3. Be physically and mentally prepared to hike out if it comes down to that. We mostly ride in the deep backcountry in the summer, but we have maps and know where we are and it's rarely more than 10 miles or so to the nearest well-traveled (at least once a day) dirt road.

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We had a bike break down about 8 miles from anything. I rode back to the pits, got a rope and returned (just the two of us). We tied them up and started towing. Within a mile or so the washer that holds my front sprocket on managed to shatter and the sprocket fell off. We ended up spending the rest of the day (about noon to ~5PM) pushing both bikes the 7 miles or so back to the pits. Talk about suck! Temp was in the 90's and we ran out of water after the first four miles or so.

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Carry some basic tools, I really try not to trail ride alone you could get hurt and not be able to walk out, then your gonna have to call the man vs wild dude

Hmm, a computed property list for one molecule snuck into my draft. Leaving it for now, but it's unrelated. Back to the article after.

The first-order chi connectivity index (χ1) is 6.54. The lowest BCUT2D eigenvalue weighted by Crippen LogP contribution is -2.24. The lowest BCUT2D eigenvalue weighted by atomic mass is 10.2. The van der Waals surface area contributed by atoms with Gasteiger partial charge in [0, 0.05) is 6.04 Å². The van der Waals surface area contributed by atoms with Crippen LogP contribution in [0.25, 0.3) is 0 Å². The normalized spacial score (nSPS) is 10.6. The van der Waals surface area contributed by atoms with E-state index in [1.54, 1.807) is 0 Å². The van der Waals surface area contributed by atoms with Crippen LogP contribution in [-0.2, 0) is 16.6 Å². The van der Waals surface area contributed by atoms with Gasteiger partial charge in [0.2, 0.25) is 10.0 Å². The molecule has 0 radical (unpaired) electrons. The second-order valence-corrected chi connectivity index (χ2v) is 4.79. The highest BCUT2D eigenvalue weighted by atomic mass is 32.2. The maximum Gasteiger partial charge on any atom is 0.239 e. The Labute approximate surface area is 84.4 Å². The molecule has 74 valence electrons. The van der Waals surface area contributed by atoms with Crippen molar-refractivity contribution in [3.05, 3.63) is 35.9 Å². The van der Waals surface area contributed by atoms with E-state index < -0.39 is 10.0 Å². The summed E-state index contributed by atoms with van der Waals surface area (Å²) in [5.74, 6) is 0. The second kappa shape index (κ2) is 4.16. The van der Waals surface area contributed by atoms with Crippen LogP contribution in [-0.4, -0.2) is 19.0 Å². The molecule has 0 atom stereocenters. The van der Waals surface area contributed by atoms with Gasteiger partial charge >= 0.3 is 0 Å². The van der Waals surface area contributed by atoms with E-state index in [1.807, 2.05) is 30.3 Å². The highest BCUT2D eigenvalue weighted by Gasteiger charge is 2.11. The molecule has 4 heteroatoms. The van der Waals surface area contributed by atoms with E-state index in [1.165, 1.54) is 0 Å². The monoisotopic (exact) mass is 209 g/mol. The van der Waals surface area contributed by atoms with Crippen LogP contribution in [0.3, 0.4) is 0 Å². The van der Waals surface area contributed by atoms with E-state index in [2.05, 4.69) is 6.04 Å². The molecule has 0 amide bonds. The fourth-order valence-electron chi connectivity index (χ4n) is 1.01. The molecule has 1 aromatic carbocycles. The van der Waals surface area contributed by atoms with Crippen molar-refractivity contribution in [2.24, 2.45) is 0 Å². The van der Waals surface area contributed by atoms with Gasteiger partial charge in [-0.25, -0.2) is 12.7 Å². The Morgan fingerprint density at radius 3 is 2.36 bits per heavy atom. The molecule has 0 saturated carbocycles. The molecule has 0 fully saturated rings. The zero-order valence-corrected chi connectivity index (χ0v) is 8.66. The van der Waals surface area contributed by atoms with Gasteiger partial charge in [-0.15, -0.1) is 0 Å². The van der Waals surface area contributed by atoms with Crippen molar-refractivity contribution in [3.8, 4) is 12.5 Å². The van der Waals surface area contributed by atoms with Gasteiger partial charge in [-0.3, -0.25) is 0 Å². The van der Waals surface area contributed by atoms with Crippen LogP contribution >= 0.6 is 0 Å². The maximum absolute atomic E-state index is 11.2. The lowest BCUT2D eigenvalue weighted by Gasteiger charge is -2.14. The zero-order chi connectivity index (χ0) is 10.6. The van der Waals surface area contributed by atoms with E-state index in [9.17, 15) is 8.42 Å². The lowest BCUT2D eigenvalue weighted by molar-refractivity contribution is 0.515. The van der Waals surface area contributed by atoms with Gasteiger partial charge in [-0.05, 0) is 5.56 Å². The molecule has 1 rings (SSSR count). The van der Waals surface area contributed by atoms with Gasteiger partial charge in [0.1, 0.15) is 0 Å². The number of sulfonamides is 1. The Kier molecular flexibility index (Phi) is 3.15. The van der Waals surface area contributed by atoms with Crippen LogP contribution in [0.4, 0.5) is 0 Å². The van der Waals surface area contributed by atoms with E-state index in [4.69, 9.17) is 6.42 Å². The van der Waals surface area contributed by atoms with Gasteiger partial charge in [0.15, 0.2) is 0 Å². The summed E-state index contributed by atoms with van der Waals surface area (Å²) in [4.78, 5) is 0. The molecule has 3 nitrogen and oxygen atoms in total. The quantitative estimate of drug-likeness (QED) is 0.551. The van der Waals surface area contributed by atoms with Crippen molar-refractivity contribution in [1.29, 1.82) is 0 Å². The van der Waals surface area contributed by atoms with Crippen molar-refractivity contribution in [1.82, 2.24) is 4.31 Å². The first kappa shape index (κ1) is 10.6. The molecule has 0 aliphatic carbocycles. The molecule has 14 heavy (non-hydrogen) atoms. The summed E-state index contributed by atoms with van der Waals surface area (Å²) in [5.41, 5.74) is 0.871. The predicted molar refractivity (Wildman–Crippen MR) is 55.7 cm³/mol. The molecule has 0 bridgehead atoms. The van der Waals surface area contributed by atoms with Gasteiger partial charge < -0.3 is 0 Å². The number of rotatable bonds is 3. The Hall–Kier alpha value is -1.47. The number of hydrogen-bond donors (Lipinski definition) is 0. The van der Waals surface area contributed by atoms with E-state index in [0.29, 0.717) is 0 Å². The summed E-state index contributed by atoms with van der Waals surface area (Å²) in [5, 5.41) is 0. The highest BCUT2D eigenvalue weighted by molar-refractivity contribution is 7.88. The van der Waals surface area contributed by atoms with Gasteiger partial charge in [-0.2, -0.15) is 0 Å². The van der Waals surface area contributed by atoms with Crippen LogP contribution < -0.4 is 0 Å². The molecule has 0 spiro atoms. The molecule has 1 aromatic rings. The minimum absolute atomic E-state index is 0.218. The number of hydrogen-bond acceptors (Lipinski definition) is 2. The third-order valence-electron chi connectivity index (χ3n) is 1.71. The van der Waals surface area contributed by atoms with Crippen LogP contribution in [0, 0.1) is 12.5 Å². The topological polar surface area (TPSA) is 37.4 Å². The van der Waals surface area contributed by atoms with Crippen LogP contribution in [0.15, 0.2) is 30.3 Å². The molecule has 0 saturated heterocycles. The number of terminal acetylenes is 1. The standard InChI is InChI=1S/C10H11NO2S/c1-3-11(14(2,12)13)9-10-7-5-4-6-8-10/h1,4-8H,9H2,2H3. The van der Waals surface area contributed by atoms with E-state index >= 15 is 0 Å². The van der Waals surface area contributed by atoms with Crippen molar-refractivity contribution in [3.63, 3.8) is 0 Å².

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Lock it up and hide it and walk out. There is no way anyone is going to carry a 200+ pound bike on their back. Heck the things got wheels! Roll it! if something happened that it can't be pushed leave it there. If it can be pushed, still leave it! Ever try pushing a bike home? tough work.

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Don't go out alone.

There is the best solution. What if you were hurt too badly to move, like a broken leg or worse. :)

ben

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There is the best solution. What if you were hurt too badly to move, like a broken leg or worse. :)

I've ridden with a broken leg.

Anyway even if you're with someone else, you can still get in a situation where the bike needs to be extracted, like if a stator or ignition just up and dies for no good reason.

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You guys would be amazed what kind of injuries you can ride with. I have ridden with a broken foot and know people who have ridden with broken legs etc.

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I've ridden with a broken leg.